When giant stars die in impressive supernova blasts, about 99% of the energy released goes into producing a flood of neutrinos. These tiny, ghostly particles slip through tons of matter like it’s not even there. But a new generation of detectors will be able to catch them, telling us of the inner machinations of the deaths of stars.Continue reading “Astronomers are ready and waiting to detect the neutrino blast from a nearby supernova explosion like Betelgeuse”
In its 4.5 billion year history, Earth has had to run the gauntlet. Numerous catastrophes have imperilled the planet, from massive impacts, to volcanic conflagrations, to frigid episodes of snowball Earth. Yet life persists.
Among all of the hazards that threaten a planet, the most potentially calamitous might be a nearby star exploding as a supernova.Continue reading “A Supernova Exploded Dangerously Close to Earth 2.5 Million Years Ago”
It’s kind of hard to see inside a star as it’s blowing up, because of the whole “blowing up” part, but gravitational waves – tiny ripples in the fabric of spacetime itself – may help astronomers unlock how the biggest stars die.Continue reading “Gravitational waves could show what’s happening inside a star as it’s going supernova”
An Ancient Voyage
Earth is on a journey…
While our planet orbits the Sun each year – a billion kilometers – our entire Solar System is drifting through the Milky Way Galaxy making one rotation every 225-250 million years (that means dinosaurs actually lived on the other side of the Galaxy!) Humanity has been on Earth for a small fraction of that journey, but parts of what we’ve missed is chronicled. It is written into the rock and life of our planet by the explosions of dying stars – supernova. Turns out supernovas write in radioactive ink called Iron-60.
As the Sun travels through the Galaxy, so too do the hundreds of billions of other stars that comprise the Milky Way; all swirling and spiraling in varying directions. If you could time travel to a distant past, you’d look up and see an unfamiliar sky – different stars, different constellations, and sometimes the glow of a brilliant supernova. Stars explode in the Milky Way about once every fifty years. Given the immense size of the Galaxy at around 150,000 light years in diameter, the odds of one of those stars exploding in our backyard is low. But while supernova happen in the Galaxy twice a century, those in close proximity to Earth, within 400 light years, do happen once every few million years. And along Earth’s epic 4.5 billion-year journey, it appears that we’ve had close encounters with supernova several times. In fact, we seem to be travelling through the fallout cloud of supernovae right now.Continue reading “The Solar System has been Flying Through the Debris of a Supernova for 33,000 Years”
In 1987, astronomers witnessed a spectacular event when they spotted a titanic supernova 168,000 light-years away in the Hydra constellation. Designated 1987A (since it was the first supernova detected that year), the explosion was one of the brightest supernova seen from Earth in more than 400 years. The last time was Kepler’s Supernova, which was visible to Earth-bound observers back in 1604 (hence the designation SN 1604).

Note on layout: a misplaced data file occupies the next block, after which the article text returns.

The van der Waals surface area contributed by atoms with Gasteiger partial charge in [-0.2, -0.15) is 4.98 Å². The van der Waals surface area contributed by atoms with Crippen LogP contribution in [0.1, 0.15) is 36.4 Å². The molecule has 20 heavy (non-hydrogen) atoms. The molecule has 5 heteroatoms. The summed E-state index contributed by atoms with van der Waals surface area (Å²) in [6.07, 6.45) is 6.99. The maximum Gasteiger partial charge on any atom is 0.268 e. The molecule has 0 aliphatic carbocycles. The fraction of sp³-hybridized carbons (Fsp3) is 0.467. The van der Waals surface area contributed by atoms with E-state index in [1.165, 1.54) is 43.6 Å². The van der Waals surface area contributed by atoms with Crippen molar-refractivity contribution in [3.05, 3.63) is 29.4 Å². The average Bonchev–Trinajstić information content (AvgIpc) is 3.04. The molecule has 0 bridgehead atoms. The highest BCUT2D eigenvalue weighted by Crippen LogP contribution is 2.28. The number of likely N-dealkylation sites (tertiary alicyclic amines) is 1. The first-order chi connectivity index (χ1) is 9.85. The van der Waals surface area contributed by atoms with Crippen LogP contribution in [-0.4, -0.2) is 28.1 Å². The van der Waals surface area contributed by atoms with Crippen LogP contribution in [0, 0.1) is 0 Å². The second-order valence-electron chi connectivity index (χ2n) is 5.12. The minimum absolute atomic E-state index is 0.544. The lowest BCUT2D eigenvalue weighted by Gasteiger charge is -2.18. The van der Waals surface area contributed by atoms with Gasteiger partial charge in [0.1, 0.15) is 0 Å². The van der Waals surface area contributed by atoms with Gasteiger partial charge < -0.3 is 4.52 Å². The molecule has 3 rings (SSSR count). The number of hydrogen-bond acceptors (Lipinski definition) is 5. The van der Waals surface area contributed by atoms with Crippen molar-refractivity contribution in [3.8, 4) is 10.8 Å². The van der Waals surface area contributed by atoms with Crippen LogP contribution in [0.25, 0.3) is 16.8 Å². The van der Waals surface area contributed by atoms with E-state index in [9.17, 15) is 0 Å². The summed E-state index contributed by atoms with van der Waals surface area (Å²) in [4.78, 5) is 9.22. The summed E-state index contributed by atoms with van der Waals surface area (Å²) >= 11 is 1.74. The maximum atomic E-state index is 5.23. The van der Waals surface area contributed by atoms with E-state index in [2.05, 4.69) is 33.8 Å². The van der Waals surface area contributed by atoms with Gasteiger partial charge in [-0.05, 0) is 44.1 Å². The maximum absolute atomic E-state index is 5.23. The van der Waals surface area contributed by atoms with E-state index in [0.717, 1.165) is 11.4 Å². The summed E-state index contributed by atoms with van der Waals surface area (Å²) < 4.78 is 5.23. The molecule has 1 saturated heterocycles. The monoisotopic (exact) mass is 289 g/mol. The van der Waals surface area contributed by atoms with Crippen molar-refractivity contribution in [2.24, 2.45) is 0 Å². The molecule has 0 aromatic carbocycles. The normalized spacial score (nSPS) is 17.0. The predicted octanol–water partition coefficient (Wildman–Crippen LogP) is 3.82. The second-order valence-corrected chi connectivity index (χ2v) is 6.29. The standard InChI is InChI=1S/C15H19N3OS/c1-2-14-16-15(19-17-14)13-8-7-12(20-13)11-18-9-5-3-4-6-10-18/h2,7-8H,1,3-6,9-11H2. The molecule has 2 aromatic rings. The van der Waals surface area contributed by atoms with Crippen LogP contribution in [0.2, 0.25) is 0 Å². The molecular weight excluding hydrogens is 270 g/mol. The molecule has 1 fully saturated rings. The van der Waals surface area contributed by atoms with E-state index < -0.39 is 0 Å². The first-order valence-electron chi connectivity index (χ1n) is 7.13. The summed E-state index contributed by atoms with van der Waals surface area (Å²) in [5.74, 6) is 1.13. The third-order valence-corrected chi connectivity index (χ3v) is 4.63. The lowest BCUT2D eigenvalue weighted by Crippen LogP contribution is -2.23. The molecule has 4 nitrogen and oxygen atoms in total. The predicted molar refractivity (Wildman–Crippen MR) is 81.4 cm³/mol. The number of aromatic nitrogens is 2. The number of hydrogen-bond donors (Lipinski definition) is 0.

Since then, astronomers have tried in vain to find the company object they believed to be at the heart of the nebula that resulted from the explosion. Thanks to recent observations and a follow-up study by two international teams of astronomers, new evidence has been provided that support the theory that there is a neutron star at the heart of SN 1604 – which would make it the youngest neutron star known to date.Continue reading “Astronomers Think They’ve Found the Neutron Star Remnant From Supernova 1987a”
Astronomers recently spotted a rare type of supernova explosion that was accompanied by a massive flare of ultraviolet radiation. Untangling the mystery of the UV flash could help unravel the mysterious nature of these supernova explosions, and even help us understand the age of the universe.Continue reading “There’s a flash of ultraviolet just as a white dwarf is exploding as a supernova”
Supernovae are some of the most powerful events in the Universe. They’re extremely energetic, luminous explosions that can light up the sky. Astrophysicists have a pretty good idea how they work, and they’ve organized supernovae into two broad categories: they’re the end state for massive stars that explode near the end of their lives, or they’re white dwarfs that draw gas from a companion which triggers runaway fusion.
Now there might be a third type.Continue reading “A Star had a Partial Supernova and Kicked Itself Into a High-Speed Journey Across the Milky Way”
When stars blow up, they tend to release their energy in a roughly spherical shape. But much after the initial blast, the resulting shock waves can sometimes be elongated in one direction. A team of theorists used laboratory lasers to identify the potential culprit: magnetic fields.Continue reading “Supernovae shockwaves aren’t spherical”
It’s easy to run out of superlatives and adjectives when your puny human language is trying to describe humongously-energetic events in the Universe. So now it’s down to this: a really powerful supernova is a “super-supernova.”
But whatever name we give it, it’s a monster. A monsternova.Continue reading “Super-Supernova Released Ten Times More Energy than a Regular Supernova”
It’s been said that dust built the Universe. And it turns out dust may be the culprit for building up what are likely false hopes of soon witnessing a massive supernova for the star Betelgeuse.Continue reading “It Looks Like Betelgeuse was Dimming Because it was Dusty After All”